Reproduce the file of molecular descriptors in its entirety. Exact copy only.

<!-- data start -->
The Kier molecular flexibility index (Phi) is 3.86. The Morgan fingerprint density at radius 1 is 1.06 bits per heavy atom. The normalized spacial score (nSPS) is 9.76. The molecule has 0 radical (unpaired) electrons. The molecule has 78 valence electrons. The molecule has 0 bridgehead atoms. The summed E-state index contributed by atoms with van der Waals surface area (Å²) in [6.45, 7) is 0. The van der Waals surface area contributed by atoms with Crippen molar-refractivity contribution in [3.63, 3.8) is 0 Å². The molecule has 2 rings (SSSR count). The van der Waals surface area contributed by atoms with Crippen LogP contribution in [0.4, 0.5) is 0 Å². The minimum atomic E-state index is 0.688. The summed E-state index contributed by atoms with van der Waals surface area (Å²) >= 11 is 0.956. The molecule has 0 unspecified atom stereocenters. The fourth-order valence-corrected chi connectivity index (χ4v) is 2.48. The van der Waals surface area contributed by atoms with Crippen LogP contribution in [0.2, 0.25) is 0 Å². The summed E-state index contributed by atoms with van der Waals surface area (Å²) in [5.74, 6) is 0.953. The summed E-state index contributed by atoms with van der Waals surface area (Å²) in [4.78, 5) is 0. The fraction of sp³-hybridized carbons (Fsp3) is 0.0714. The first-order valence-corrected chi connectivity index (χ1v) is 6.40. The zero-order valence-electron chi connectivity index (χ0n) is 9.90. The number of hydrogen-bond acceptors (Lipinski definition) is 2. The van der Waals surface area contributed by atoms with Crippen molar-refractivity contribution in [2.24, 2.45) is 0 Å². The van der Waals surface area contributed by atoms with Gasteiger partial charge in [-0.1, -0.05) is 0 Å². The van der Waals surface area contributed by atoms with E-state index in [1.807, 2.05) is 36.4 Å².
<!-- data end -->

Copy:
The Kier molecular flexibility index (Phi) is 3.86. The Morgan fingerprint density at radius 1 is 1.06 bits per heavy atom. The normalized spacial score (nSPS) is 9.76. The molecule has 0 radical (unpaired) electrons. The molecule has 78 valence electrons. The molecule has 0 bridgehead atoms. The summed E-state index contributed by atoms with van der Waals surface area (Å²) in [6.45, 7) is 0. The van der Waals surface area contributed by atoms with Crippen molar-refractivity contribution in [3.63, 3.8) is 0 Å². The molecule has 2 rings (SSSR count). The van der Waals surface area contributed by atoms with Crippen LogP contribution in [0.4, 0.5) is 0 Å². The minimum atomic E-state index is 0.688. The summed E-state index contributed by atoms with van der Waals surface area (Å²) >= 11 is 0.956. The molecule has 0 unspecified atom stereocenters. The fourth-order valence-corrected chi connectivity index (χ4v) is 2.48. The van der Waals surface area contributed by atoms with Crippen LogP contribution in [0.2, 0.25) is 0 Å². The summed E-state index contributed by atoms with van der Waals surface area (Å²) in [5.74, 6) is 0.953. The summed E-state index contributed by atoms with van der Waals surface area (Å²) in [4.78, 5) is 0. The fraction of sp³-hybridized carbons (Fsp3) is 0.0714. The first-order valence-corrected chi connectivity index (χ1v) is 6.40. The zero-order valence-electron chi connectivity index (χ0n) is 9.90. The number of hydrogen-bond acceptors (Lipinski definition) is 2. The van der Waals surface area contributed by atoms with Crippen molar-refractivity contribution in [2.24, 2.45) is 0 Å². The van der Waals surface area contributed by atoms with Gasteiger partial charge in [-0.1, -0.05) is 0 Å². The van der Waals surface area contributed by atoms with E-state index in [1.807, 2.05) is 36.4 Å².